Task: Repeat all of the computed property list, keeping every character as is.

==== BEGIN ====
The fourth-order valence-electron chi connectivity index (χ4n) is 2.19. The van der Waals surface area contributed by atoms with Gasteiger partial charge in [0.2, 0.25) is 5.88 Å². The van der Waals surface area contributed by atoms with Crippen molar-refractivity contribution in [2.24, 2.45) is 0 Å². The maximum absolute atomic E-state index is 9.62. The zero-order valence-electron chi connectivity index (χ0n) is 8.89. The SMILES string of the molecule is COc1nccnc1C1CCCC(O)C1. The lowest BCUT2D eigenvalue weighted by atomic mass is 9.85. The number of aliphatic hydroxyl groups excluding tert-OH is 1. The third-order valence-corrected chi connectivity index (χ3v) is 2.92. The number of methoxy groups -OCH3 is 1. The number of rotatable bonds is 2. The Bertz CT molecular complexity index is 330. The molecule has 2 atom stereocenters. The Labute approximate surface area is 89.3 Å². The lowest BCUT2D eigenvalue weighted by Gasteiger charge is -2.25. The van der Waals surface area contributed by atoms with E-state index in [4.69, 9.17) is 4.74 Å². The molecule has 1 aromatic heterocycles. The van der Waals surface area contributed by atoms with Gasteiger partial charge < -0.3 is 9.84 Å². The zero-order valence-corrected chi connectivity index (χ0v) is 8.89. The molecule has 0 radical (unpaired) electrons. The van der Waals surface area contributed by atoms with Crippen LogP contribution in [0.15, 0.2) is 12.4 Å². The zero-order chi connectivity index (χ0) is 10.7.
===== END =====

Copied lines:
The fourth-order valence-electron chi connectivity index (χ4n) is 2.19. The van der Waals surface area contributed by atoms with Gasteiger partial charge in [0.2, 0.25) is 5.88 Å². The van der Waals surface area contributed by atoms with Crippen molar-refractivity contribution in [2.24, 2.45) is 0 Å². The maximum absolute atomic E-state index is 9.62. The zero-order valence-electron chi connectivity index (χ0n) is 8.89. The SMILES string of the molecule is COc1nccnc1C1CCCC(O)C1. The lowest BCUT2D eigenvalue weighted by atomic mass is 9.85. The number of aliphatic hydroxyl groups excluding tert-OH is 1. The third-order valence-corrected chi connectivity index (χ3v) is 2.92. The number of methoxy groups -OCH3 is 1. The number of rotatable bonds is 2. The Bertz CT molecular complexity index is 330. The molecule has 2 atom stereocenters. The Labute approximate surface area is 89.3 Å². The lowest BCUT2D eigenvalue weighted by Gasteiger charge is -2.25. The van der Waals surface area contributed by atoms with E-state index in [4.69, 9.17) is 4.74 Å². The molecule has 1 aromatic heterocycles. The van der Waals surface area contributed by atoms with Gasteiger partial charge < -0.3 is 9.84 Å². The zero-order valence-corrected chi connectivity index (χ0v) is 8.89. The molecule has 0 radical (unpaired) electrons. The van der Waals surface area contributed by atoms with Crippen LogP contribution in [0.15, 0.2) is 12.4 Å². The zero-order chi connectivity index (χ0) is 10.7.